The Fortuner is also built to go far off the road. It feels the most comfortable when you throw it into the deep end of a slush pit, even in this company. The Fortuner has a transfer case that will allow you to run it in rear-wheel drive primarily, but also four-wheel drive with a low ratio gearbox for the tricky stuff. More impressive is the confidence and feedback it gives the driver when off-road — you’re acutely aware of what the chassis and wheels are doing at all times. Amongst all three here, it feels the most connected on the rough stuff, and is the most intuitive to control. If you had to pull a Bear Grylls in an SUV, you will want to be in the Fortuner and nothing else.

But the Fortuner is flawed. It isn’t the most comfortable on the road — the ride is stiff and jumpy, undulations in the road can unsettle it very easily. The engine is pretty vocal and too much sound permeates into the cabin. The gearbox is a bit confused and can be caught out, making the driving experience on the road somewhat of a mixed bag. It isn’t just that, though. The interiors look a generation old and are in need of an update. It’s low on features — no sunroof, no dual zone climate control, no CarPlay or Android Auto. Space isn’t lacking, it is a big car after all but it is the most limited in this company. The Fortuner can’t be called a driver’s car, and neither does it pamper occupants too much. However, turn off tarmac and into the mud, and it puts the biggest smile on your face. And it will never squeak or rattle. Ever.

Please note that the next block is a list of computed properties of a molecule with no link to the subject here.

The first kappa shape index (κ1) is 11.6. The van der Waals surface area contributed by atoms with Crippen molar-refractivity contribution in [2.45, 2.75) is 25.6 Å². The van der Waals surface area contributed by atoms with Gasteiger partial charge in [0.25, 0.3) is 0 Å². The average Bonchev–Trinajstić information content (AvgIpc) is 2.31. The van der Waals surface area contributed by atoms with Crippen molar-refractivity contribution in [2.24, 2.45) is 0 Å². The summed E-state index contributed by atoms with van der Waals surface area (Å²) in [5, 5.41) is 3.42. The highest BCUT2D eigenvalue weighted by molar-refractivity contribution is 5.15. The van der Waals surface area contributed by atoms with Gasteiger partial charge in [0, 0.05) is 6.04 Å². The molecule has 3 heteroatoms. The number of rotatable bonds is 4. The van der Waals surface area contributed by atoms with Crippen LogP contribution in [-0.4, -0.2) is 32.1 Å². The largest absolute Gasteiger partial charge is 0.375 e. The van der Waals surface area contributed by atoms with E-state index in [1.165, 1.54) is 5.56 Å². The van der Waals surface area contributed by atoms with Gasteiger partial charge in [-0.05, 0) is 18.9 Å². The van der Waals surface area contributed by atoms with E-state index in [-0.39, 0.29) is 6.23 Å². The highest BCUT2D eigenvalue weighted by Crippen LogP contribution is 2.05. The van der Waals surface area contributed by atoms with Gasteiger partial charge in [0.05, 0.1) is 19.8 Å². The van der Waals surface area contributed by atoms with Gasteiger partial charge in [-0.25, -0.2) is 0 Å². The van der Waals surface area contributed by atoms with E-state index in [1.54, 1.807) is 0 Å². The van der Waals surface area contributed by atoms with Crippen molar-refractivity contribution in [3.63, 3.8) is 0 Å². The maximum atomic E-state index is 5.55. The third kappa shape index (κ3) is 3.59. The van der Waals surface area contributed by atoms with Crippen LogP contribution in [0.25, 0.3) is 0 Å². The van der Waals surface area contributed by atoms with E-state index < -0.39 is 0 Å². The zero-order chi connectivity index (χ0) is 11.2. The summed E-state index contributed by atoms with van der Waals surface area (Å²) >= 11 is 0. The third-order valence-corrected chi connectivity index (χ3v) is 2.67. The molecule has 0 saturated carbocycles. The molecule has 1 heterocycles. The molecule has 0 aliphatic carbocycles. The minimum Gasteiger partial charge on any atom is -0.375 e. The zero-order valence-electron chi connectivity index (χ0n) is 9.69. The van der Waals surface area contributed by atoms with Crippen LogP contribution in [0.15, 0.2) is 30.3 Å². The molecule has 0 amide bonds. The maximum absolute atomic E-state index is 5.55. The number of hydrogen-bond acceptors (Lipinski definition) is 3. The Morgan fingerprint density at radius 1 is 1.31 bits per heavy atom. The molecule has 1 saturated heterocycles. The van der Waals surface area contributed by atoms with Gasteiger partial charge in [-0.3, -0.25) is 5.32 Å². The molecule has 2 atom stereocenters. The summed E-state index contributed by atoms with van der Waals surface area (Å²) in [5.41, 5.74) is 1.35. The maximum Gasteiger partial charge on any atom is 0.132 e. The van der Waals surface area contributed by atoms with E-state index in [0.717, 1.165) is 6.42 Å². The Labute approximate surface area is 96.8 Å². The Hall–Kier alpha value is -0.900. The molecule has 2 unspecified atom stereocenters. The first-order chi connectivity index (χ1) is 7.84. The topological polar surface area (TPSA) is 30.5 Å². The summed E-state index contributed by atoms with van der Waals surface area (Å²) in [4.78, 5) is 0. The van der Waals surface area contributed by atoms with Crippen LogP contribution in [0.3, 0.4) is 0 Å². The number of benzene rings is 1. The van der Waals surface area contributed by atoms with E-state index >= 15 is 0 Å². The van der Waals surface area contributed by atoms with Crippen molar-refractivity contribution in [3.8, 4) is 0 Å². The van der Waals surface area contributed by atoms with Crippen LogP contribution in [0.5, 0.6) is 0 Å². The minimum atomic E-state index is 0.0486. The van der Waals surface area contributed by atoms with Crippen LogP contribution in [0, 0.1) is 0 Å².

Ease in to it

Let’s be real. How many of these SUVs actually ever go into the wilderness? The only mud they get on their boots are when two wheels go off the tarmac to let another one of their kind pass by. The Alturas is very aware of this, so it has trained its attention to keeping its occupants happy as it parts a sea of rickshaws on their daily commute. If there’s one interior here that screams opulence, this is it. The Alturas’ insides are the most welcoming of the three SUVs here, and for good reason. The dash and doors are draped in an expensive-looking brown leather, good quality plastics and faux metal and wood finishes. It pampers you with cooled seats and an infotainment system that doesn’t look like it was designed in the ’90s. It also has the most spacious seating, be it the second or the third row. It’s clear that the Alturas is the most passenger focussed of the three, and going by the number of chauffeurs you see in these SUVs, Mahindra just might be on to something.

The focus on comfort doesn’t end there. The Alturas has really good ride quality and noise insulation from the outside. It’s got the smallest engine here that probably works the hardest to keep its bulk moving, but it remains nicely insulated in the cabin. At slower speeds, the Mahindra does well to iron undulations in the road — the setup is soft and floaty, keeping things fairly plush. The powertrain is actually quite nice too — the 2.2-litre turbo-diesel makes 178bhp and 420Nm, and is enough to hustle the SUV. The Mercedes-Benz-sourced gearbox works well and it covers ground on a straight road with ease.